Photo Tricks: Taking Night Shots

Lyn Worthen, Senior Editor

Taking night photos is always a challenge – can you get enough light to capture the scene? Will a flash help or will it ruin the effect you were trying to capture?

Here’s a photo I took of the trees outside my house one snowy night. There’s no streetlight on that side of the house, so the only light source for this photo came from my camera’s flash.

Poplar Trees in Snow (2:00am with flash)

It’s not a bad photo – if you like snow-covered trees against a black background..

Here’s a second photo of the same trees – taken only minutes later. But this time I skipped the flash, and instead set my camera to a 15-second exposure. The long exposure let the camera capture so much light, that it almost looks like a daytime photo, instead of one taken in the middle of the night.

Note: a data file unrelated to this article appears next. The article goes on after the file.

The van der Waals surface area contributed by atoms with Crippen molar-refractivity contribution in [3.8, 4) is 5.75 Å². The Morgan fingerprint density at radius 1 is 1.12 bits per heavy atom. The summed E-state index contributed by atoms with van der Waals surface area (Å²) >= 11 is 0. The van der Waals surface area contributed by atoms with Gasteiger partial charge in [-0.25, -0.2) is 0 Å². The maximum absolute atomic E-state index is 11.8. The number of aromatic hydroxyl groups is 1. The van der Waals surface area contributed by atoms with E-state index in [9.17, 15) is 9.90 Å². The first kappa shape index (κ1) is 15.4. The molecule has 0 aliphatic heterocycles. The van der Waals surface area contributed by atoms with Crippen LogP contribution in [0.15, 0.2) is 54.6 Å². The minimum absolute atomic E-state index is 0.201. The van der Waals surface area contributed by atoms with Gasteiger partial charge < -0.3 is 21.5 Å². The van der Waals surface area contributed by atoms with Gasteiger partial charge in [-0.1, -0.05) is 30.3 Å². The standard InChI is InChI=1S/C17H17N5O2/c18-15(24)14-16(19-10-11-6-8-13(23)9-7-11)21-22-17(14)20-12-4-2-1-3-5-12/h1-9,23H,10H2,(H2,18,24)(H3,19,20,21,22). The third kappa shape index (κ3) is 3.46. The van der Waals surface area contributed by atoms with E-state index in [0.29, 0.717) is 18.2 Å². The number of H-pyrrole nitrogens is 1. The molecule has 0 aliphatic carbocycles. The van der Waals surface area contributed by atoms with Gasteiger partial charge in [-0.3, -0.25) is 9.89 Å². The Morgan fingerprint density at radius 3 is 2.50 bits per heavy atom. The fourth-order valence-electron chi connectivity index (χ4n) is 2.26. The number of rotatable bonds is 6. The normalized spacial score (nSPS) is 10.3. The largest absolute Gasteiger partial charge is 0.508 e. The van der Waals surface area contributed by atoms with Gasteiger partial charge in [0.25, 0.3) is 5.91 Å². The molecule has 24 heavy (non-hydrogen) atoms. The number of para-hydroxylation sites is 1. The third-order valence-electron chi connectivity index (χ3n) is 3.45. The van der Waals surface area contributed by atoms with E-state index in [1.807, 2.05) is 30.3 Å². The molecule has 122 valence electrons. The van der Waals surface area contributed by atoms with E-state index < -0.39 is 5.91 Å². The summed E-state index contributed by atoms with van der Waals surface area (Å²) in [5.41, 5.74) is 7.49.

Poplar Trees in Snow (2:00am with 15-sec exposure)

If I’d been using a tripod, rather than trying not to breathe or blink or move a muscle during those 15 seconds, this photo would have been truly spectacular. Instead, it’s blurred because… well, I must have breathed or something.

This last photo is one of my favorites, in spite of the slight blur. It was also taken in the middle of the night using a 15-second exposure, but the Russian Olive in this photo has a streetlight behind it which created this lovely, golden glow just beyond the snow-covered branches.

Fairy Door - Russian Olive (2:00am with 15-sec exposure)

You don’t have to stay up until 2 a.m. to practice taking great night shots. Whatever time you take them – play with varying levels of light and exposure, and I’m sure you’ll have a lot of fun.

Happy snapping!


Sr. Editor

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One Response to Photo Tricks: Taking Night Shots

  1. Pingback: CraftCrave | Blog | Scrapbooking Tutorials (large): Thursday, 07 Mar 2013

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